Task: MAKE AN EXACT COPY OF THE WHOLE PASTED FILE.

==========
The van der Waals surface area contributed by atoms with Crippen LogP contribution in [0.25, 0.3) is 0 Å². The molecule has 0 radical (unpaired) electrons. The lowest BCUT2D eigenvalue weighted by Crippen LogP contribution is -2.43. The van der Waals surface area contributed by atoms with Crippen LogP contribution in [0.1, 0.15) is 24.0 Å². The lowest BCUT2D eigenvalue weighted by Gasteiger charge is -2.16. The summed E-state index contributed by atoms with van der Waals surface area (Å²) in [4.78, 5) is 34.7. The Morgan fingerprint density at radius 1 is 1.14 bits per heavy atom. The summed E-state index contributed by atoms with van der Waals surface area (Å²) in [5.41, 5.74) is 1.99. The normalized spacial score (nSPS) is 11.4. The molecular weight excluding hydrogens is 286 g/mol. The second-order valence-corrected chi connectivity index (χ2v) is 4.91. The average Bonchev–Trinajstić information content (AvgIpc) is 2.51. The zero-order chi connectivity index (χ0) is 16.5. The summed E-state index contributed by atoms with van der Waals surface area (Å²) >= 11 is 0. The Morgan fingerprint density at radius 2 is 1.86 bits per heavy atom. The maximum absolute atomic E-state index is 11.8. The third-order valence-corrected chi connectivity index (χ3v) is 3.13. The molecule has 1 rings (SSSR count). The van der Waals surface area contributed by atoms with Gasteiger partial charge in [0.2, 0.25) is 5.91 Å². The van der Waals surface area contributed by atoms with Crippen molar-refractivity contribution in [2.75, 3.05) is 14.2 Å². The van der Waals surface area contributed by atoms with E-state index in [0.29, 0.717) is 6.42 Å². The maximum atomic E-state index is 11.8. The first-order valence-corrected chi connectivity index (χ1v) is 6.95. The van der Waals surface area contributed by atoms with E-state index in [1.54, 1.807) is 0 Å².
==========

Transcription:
The van der Waals surface area contributed by atoms with Crippen LogP contribution in [0.25, 0.3) is 0 Å². The molecule has 0 radical (unpaired) electrons. The lowest BCUT2D eigenvalue weighted by Crippen LogP contribution is -2.43. The van der Waals surface area contributed by atoms with Crippen LogP contribution in [0.1, 0.15) is 24.0 Å². The lowest BCUT2D eigenvalue weighted by Gasteiger charge is -2.16. The summed E-state index contributed by atoms with van der Waals surface area (Å²) in [4.78, 5) is 34.7. The Morgan fingerprint density at radius 1 is 1.14 bits per heavy atom. The summed E-state index contributed by atoms with van der Waals surface area (Å²) in [5.41, 5.74) is 1.99. The normalized spacial score (nSPS) is 11.4. The molecular weight excluding hydrogens is 286 g/mol. The second-order valence-corrected chi connectivity index (χ2v) is 4.91. The average Bonchev–Trinajstić information content (AvgIpc) is 2.51. The zero-order chi connectivity index (χ0) is 16.5. The summed E-state index contributed by atoms with van der Waals surface area (Å²) >= 11 is 0. The Morgan fingerprint density at radius 2 is 1.86 bits per heavy atom. The maximum absolute atomic E-state index is 11.8. The third-order valence-corrected chi connectivity index (χ3v) is 3.13. The molecule has 1 rings (SSSR count). The van der Waals surface area contributed by atoms with Gasteiger partial charge in [0.2, 0.25) is 5.91 Å². The van der Waals surface area contributed by atoms with Crippen molar-refractivity contribution in [2.75, 3.05) is 14.2 Å². The van der Waals surface area contributed by atoms with E-state index in [0.29, 0.717) is 6.42 Å². The maximum atomic E-state index is 11.8. The first-order valence-corrected chi connectivity index (χ1v) is 6.95. The van der Waals surface area contributed by atoms with E-state index in [1.54, 1.807) is 0 Å².